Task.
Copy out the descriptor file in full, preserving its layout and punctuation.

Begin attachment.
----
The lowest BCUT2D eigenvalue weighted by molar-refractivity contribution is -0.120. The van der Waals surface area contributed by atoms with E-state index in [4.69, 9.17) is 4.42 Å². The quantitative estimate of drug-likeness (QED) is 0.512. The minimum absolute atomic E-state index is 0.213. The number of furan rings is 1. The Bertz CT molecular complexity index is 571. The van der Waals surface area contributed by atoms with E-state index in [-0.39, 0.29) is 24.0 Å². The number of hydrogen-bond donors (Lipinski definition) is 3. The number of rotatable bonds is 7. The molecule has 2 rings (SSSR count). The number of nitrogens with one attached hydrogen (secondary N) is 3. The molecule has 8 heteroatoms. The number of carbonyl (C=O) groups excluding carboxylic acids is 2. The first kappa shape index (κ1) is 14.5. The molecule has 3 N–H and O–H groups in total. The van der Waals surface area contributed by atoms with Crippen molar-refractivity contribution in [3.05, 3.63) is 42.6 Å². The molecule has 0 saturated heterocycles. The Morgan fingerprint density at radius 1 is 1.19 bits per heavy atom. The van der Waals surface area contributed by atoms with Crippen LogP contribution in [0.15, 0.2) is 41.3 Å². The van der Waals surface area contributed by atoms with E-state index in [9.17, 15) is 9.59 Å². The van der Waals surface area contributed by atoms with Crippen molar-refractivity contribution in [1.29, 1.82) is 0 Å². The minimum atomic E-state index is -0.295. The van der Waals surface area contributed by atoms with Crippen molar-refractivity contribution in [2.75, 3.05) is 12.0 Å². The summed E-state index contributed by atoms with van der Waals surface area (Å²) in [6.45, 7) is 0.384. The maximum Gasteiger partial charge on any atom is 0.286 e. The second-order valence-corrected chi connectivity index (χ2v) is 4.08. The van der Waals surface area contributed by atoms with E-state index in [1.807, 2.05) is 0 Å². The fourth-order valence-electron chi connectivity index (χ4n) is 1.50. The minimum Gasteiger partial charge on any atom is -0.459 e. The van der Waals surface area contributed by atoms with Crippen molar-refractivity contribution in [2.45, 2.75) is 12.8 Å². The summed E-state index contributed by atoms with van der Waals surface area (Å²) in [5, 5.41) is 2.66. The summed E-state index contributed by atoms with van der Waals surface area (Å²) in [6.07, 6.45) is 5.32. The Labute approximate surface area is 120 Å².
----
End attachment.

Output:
The lowest BCUT2D eigenvalue weighted by molar-refractivity contribution is -0.120. The van der Waals surface area contributed by atoms with E-state index in [4.69, 9.17) is 4.42 Å². The quantitative estimate of drug-likeness (QED) is 0.512. The minimum absolute atomic E-state index is 0.213. The number of furan rings is 1. The Bertz CT molecular complexity index is 571. The van der Waals surface area contributed by atoms with E-state index in [-0.39, 0.29) is 24.0 Å². The number of hydrogen-bond donors (Lipinski definition) is 3. The number of rotatable bonds is 7. The molecule has 2 rings (SSSR count). The number of nitrogens with one attached hydrogen (secondary N) is 3. The molecule has 8 heteroatoms. The number of carbonyl (C=O) groups excluding carboxylic acids is 2. The first kappa shape index (κ1) is 14.5. The molecule has 3 N–H and O–H groups in total. The van der Waals surface area contributed by atoms with Crippen molar-refractivity contribution in [3.05, 3.63) is 42.6 Å². The molecule has 0 saturated heterocycles. The Morgan fingerprint density at radius 1 is 1.19 bits per heavy atom. The van der Waals surface area contributed by atoms with Crippen LogP contribution in [0.15, 0.2) is 41.3 Å². The van der Waals surface area contributed by atoms with E-state index in [9.17, 15) is 9.59 Å². The van der Waals surface area contributed by atoms with Crippen molar-refractivity contribution in [1.29, 1.82) is 0 Å². The minimum atomic E-state index is -0.295. The van der Waals surface area contributed by atoms with Crippen molar-refractivity contribution in [2.75, 3.05) is 12.0 Å². The summed E-state index contributed by atoms with van der Waals surface area (Å²) in [6.45, 7) is 0.384. The maximum Gasteiger partial charge on any atom is 0.286 e. The second-order valence-corrected chi connectivity index (χ2v) is 4.08. The van der Waals surface area contributed by atoms with E-state index in [1.807, 2.05) is 0 Å². The fourth-order valence-electron chi connectivity index (χ4n) is 1.50. The minimum Gasteiger partial charge on any atom is -0.459 e. The van der Waals surface area contributed by atoms with Crippen molar-refractivity contribution in [2.45, 2.75) is 12.8 Å². The summed E-state index contributed by atoms with van der Waals surface area (Å²) in [5, 5.41) is 2.66. The summed E-state index contributed by atoms with van der Waals surface area (Å²) in [6.07, 6.45) is 5.32. The Labute approximate surface area is 120 Å².